We’ve already initiated the recruiting process and have identified several talented and experienced candidates that we believe will have a positive impact on our results. Our goal is to close 2010 with the majority of the new territories filled adding reps evenly over the course of the year.

Internationally, we expect to continue to benefit from the recent launches of IntuiTrak and IntuiTrak Express with our European and South American distributors, our first full year in the Chinese market and continued growth in Japan. In Q3 and Q4 of 2009, we shipped our initial IntuiTrak stocking orders and our distributors are now in the process of introducing these new devices to physicians in their markets.

For the full year 2010, we expect total revenue in the range of $62 million to $66 million, which represents 18% to 26% growth over 2009. Due to the timing of the new product launches and the anticipated increased sales force productivity, our revenue growth may be waited to the second half of the year.

Lastly, we will continue to support the collection and publication of data demonstrating the clinical benefits of our products. This includes our recently announced PEVAR clinical trial for which we received IDE approval during the fourth quarter. There'll be a total of 20 clinical sites enrolling patients in the trial, all of which are from prestigious hospitals and institutions. We expect to enroll the majority of patients in 2010 and anticipate approval around the end of 2011, early 2012. Upon FDA approval, Endologix will be the first company to receive a percutaneous indication for AAA, further differentiating us from the competition.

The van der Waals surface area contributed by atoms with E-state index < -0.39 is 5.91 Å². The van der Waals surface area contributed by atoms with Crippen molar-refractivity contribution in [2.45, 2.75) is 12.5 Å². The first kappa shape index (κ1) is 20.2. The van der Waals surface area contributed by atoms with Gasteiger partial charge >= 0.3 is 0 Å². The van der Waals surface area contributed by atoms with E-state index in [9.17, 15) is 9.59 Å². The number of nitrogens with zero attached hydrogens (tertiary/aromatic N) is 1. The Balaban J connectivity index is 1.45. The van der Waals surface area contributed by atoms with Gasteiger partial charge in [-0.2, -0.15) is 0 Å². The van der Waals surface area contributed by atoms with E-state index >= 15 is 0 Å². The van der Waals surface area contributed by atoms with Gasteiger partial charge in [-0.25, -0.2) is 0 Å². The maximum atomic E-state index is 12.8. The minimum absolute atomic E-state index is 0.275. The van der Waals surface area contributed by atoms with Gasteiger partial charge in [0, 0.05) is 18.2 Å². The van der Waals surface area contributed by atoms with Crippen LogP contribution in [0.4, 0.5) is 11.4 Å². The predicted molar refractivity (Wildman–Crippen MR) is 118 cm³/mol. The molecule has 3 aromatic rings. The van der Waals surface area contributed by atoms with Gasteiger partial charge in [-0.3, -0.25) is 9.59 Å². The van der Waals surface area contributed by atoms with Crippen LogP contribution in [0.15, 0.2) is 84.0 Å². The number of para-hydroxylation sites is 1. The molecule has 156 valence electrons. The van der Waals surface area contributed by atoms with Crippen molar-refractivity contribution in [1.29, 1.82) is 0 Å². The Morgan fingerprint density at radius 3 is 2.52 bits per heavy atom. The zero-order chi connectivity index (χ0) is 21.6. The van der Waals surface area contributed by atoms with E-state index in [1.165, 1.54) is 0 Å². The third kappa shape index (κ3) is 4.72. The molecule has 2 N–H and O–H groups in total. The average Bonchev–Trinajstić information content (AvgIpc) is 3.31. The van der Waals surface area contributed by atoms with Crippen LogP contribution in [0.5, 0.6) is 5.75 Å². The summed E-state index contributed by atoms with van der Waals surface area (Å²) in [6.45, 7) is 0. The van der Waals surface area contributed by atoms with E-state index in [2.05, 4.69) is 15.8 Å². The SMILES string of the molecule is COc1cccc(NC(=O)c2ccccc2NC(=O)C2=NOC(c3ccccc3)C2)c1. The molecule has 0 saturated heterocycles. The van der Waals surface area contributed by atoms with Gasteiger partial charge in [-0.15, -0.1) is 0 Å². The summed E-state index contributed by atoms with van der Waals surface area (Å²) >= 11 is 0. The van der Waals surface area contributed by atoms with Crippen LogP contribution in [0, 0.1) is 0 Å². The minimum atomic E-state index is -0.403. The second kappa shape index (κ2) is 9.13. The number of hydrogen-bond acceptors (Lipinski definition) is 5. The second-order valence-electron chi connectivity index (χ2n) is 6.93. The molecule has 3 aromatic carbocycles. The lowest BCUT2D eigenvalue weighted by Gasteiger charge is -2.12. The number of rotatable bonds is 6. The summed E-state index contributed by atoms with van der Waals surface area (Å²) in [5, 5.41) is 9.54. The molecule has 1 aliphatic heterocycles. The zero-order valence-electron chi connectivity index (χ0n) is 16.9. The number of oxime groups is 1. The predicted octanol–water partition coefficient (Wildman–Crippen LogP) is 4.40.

With those comments, I'd like to turn the call over to Bob Krist for an overview of our financial performance. Bob?

Bob Krist

Thank you, John, and good afternoon to all. Today I will provide an overview of our key financial results and metrics for the fourth quarter and full year 2009. Total revenue increased by 28% to 13.7 million in the fourth quarter and by 39% to 52.4 million for the full year, driven by new products, sales force, productivity improvements and international growth and expansion. During the fourth quarter, the number of covered sales territories increased by 11%, compared to the fourth quarter of 2008. And average sales dollars per territory increased by 6%.